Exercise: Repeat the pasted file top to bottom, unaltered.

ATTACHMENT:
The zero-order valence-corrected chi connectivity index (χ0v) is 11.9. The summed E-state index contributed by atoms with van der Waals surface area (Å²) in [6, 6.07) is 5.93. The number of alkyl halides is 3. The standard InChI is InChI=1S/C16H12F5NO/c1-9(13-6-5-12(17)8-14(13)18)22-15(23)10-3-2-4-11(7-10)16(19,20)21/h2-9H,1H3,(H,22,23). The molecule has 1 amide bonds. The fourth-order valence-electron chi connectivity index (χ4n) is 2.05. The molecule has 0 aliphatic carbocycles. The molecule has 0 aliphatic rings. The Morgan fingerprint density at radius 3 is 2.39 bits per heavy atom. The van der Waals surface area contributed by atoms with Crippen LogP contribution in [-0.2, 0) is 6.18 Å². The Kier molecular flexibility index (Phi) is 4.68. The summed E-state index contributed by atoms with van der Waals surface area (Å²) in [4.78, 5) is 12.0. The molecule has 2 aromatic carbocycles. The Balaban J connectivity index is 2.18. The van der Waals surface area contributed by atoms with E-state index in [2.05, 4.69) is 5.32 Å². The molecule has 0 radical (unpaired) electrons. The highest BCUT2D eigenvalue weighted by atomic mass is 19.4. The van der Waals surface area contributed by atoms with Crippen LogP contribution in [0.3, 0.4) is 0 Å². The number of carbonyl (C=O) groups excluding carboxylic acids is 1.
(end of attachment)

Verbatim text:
The zero-order valence-corrected chi connectivity index (χ0v) is 11.9. The summed E-state index contributed by atoms with van der Waals surface area (Å²) in [6, 6.07) is 5.93. The number of alkyl halides is 3. The standard InChI is InChI=1S/C16H12F5NO/c1-9(13-6-5-12(17)8-14(13)18)22-15(23)10-3-2-4-11(7-10)16(19,20)21/h2-9H,1H3,(H,22,23). The molecule has 1 amide bonds. The fourth-order valence-electron chi connectivity index (χ4n) is 2.05. The molecule has 0 aliphatic carbocycles. The molecule has 0 aliphatic rings. The Morgan fingerprint density at radius 3 is 2.39 bits per heavy atom. The van der Waals surface area contributed by atoms with Crippen LogP contribution in [-0.2, 0) is 6.18 Å². The Kier molecular flexibility index (Phi) is 4.68. The summed E-state index contributed by atoms with van der Waals surface area (Å²) in [4.78, 5) is 12.0. The molecule has 2 aromatic carbocycles. The Balaban J connectivity index is 2.18. The van der Waals surface area contributed by atoms with E-state index in [2.05, 4.69) is 5.32 Å². The molecule has 0 radical (unpaired) electrons. The highest BCUT2D eigenvalue weighted by atomic mass is 19.4. The van der Waals surface area contributed by atoms with Crippen LogP contribution in [0.3, 0.4) is 0 Å². The number of carbonyl (C=O) groups excluding carboxylic acids is 1.